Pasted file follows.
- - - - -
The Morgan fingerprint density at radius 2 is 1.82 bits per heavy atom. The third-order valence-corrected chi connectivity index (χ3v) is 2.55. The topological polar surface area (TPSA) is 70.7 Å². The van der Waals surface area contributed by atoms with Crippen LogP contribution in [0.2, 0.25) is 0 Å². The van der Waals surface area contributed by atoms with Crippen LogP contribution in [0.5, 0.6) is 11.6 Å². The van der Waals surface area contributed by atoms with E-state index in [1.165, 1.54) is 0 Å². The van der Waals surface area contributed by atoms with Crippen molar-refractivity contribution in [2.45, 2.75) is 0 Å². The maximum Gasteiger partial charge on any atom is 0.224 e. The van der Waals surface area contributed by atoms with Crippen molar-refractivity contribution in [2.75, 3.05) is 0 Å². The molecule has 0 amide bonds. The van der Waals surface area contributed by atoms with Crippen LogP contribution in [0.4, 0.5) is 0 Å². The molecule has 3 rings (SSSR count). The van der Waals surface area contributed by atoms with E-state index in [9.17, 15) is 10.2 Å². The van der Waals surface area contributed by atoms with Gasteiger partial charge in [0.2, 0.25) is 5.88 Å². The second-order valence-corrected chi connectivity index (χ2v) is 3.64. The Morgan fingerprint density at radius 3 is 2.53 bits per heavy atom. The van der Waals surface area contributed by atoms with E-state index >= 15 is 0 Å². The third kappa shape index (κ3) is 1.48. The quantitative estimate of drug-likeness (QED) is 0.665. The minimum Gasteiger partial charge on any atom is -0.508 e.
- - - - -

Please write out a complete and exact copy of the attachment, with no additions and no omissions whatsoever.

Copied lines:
The Morgan fingerprint density at radius 2 is 1.82 bits per heavy atom. The third-order valence-corrected chi connectivity index (χ3v) is 2.55. The topological polar surface area (TPSA) is 70.7 Å². The van der Waals surface area contributed by atoms with Crippen LogP contribution in [0.2, 0.25) is 0 Å². The van der Waals surface area contributed by atoms with Crippen LogP contribution in [0.5, 0.6) is 11.6 Å². The van der Waals surface area contributed by atoms with E-state index in [1.165, 1.54) is 0 Å². The van der Waals surface area contributed by atoms with Crippen molar-refractivity contribution in [2.45, 2.75) is 0 Å². The maximum Gasteiger partial charge on any atom is 0.224 e. The van der Waals surface area contributed by atoms with Crippen molar-refractivity contribution in [2.75, 3.05) is 0 Å². The molecule has 0 amide bonds. The van der Waals surface area contributed by atoms with Crippen LogP contribution in [0.4, 0.5) is 0 Å². The molecule has 3 rings (SSSR count). The van der Waals surface area contributed by atoms with E-state index in [9.17, 15) is 10.2 Å². The van der Waals surface area contributed by atoms with Gasteiger partial charge in [0.2, 0.25) is 5.88 Å². The second-order valence-corrected chi connectivity index (χ2v) is 3.64. The Morgan fingerprint density at radius 3 is 2.53 bits per heavy atom. The van der Waals surface area contributed by atoms with E-state index >= 15 is 0 Å². The third kappa shape index (κ3) is 1.48. The quantitative estimate of drug-likeness (QED) is 0.665. The minimum Gasteiger partial charge on any atom is -0.508 e.